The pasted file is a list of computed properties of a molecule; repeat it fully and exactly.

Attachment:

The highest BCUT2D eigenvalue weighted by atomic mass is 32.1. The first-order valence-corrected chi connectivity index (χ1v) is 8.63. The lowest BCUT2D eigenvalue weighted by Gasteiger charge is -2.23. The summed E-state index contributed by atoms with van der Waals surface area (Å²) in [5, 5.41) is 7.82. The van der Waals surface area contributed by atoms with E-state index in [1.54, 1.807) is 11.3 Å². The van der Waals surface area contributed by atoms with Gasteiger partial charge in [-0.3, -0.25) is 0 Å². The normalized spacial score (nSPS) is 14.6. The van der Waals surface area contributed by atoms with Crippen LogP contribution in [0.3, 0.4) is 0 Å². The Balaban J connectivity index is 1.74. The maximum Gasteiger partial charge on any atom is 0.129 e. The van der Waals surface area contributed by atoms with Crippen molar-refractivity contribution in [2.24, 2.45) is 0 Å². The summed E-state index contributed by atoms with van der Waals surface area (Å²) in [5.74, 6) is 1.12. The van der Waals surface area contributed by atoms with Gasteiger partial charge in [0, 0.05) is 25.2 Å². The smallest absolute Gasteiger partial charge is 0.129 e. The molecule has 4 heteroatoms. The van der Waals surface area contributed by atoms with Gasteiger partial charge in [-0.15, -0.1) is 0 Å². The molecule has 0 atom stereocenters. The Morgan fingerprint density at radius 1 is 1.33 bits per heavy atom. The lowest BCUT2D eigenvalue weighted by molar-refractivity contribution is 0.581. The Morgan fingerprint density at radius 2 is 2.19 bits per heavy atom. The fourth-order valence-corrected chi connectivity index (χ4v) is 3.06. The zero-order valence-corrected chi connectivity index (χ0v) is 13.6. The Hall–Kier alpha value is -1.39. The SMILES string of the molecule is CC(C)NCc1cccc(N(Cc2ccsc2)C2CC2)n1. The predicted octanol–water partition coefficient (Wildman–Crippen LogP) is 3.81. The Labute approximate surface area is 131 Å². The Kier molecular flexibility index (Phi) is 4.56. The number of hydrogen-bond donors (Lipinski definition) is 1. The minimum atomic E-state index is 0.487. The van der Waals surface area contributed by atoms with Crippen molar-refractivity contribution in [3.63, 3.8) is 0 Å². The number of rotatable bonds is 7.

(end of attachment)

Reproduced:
The highest BCUT2D eigenvalue weighted by atomic mass is 32.1. The first-order valence-corrected chi connectivity index (χ1v) is 8.63. The lowest BCUT2D eigenvalue weighted by Gasteiger charge is -2.23. The summed E-state index contributed by atoms with van der Waals surface area (Å²) in [5, 5.41) is 7.82. The van der Waals surface area contributed by atoms with E-state index in [1.54, 1.807) is 11.3 Å². The van der Waals surface area contributed by atoms with Gasteiger partial charge in [-0.3, -0.25) is 0 Å². The normalized spacial score (nSPS) is 14.6. The van der Waals surface area contributed by atoms with Crippen LogP contribution in [0.3, 0.4) is 0 Å². The Balaban J connectivity index is 1.74. The maximum Gasteiger partial charge on any atom is 0.129 e. The van der Waals surface area contributed by atoms with Crippen molar-refractivity contribution in [2.24, 2.45) is 0 Å². The summed E-state index contributed by atoms with van der Waals surface area (Å²) in [5.74, 6) is 1.12. The van der Waals surface area contributed by atoms with Gasteiger partial charge in [0, 0.05) is 25.2 Å². The smallest absolute Gasteiger partial charge is 0.129 e. The molecule has 4 heteroatoms. The van der Waals surface area contributed by atoms with Gasteiger partial charge in [-0.15, -0.1) is 0 Å². The molecule has 0 atom stereocenters. The Morgan fingerprint density at radius 1 is 1.33 bits per heavy atom. The lowest BCUT2D eigenvalue weighted by molar-refractivity contribution is 0.581. The Morgan fingerprint density at radius 2 is 2.19 bits per heavy atom. The fourth-order valence-corrected chi connectivity index (χ4v) is 3.06. The zero-order valence-corrected chi connectivity index (χ0v) is 13.6. The Hall–Kier alpha value is -1.39. The SMILES string of the molecule is CC(C)NCc1cccc(N(Cc2ccsc2)C2CC2)n1. The predicted octanol–water partition coefficient (Wildman–Crippen LogP) is 3.81. The Labute approximate surface area is 131 Å². The Kier molecular flexibility index (Phi) is 4.56. The number of hydrogen-bond donors (Lipinski definition) is 1. The minimum atomic E-state index is 0.487. The van der Waals surface area contributed by atoms with Crippen molar-refractivity contribution in [3.63, 3.8) is 0 Å². The number of rotatable bonds is 7.